UnveiLIN - Unveiling Nonphotochemical Laser Induced Nucleation mechanisms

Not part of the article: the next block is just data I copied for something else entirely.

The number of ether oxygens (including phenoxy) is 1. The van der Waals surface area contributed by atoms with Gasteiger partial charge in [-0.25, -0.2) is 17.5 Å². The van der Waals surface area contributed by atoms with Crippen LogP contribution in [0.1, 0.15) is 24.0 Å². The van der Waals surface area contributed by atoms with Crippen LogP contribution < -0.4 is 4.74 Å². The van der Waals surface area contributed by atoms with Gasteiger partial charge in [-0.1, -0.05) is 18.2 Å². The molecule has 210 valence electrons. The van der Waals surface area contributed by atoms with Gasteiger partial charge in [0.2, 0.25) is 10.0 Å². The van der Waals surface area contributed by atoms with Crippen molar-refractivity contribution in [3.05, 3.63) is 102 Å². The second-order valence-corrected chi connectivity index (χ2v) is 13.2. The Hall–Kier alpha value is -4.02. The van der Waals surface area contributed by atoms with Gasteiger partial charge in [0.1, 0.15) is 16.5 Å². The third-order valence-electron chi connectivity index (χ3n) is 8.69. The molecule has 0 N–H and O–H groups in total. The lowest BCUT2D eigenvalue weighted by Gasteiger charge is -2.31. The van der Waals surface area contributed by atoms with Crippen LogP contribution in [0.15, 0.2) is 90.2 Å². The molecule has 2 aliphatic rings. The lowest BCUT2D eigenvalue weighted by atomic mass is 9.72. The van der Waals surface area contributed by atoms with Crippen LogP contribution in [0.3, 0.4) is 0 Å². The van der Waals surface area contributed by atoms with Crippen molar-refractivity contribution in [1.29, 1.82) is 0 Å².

From the production of nanostructured materials, organic electronics, pharmaceuticals to the formation of bones, crystallization is omnipresent. Despite its widespread use, the elementary phenomena of crystallization from solution are far from being completely understood. Among these phenomena, the process of creating a new solid from a supersaturated phase is called nucleation and it represents a central theme for all kinds of crystallization. Nucleation is crucial to control final characteristics such as number, size, shape and polymorphism of the new crystalline materials, which dictate final product quality, bioavailability of active pharmaceutical ingredients (API). Although significant recent advances in the understanding of the mechanism of nucleation of crystals in solution have been developed, controlling nucleation remains a challenge, due to its stochastic nature. In this sense, a new approach to conduct crystallization from solutions can be provided by Nonphotochemical Laser Induced Nucleation - NPLIN. Evidences point out that NPLIN can control crystal structure, e.g. polymorphism, and drastically decrease induction time. The phenomenon has been demonstrated in aqueous solutions of several compounds and was classified as “nonphotochemical” due to the solutes and solvents not having absorption bands within the range of the applied laser light. Yet, mechanisms involved are still poorly understood, even though some hypotheses have been developed. Thus, the aim of this project is to use the multiplexing abilities of a microfluidic device to experimentally unveil the mechanisms governing NPLIN, enabling complete understanding of this phenomenon up to a point where it is possible to implement this technology in a scaled-up system.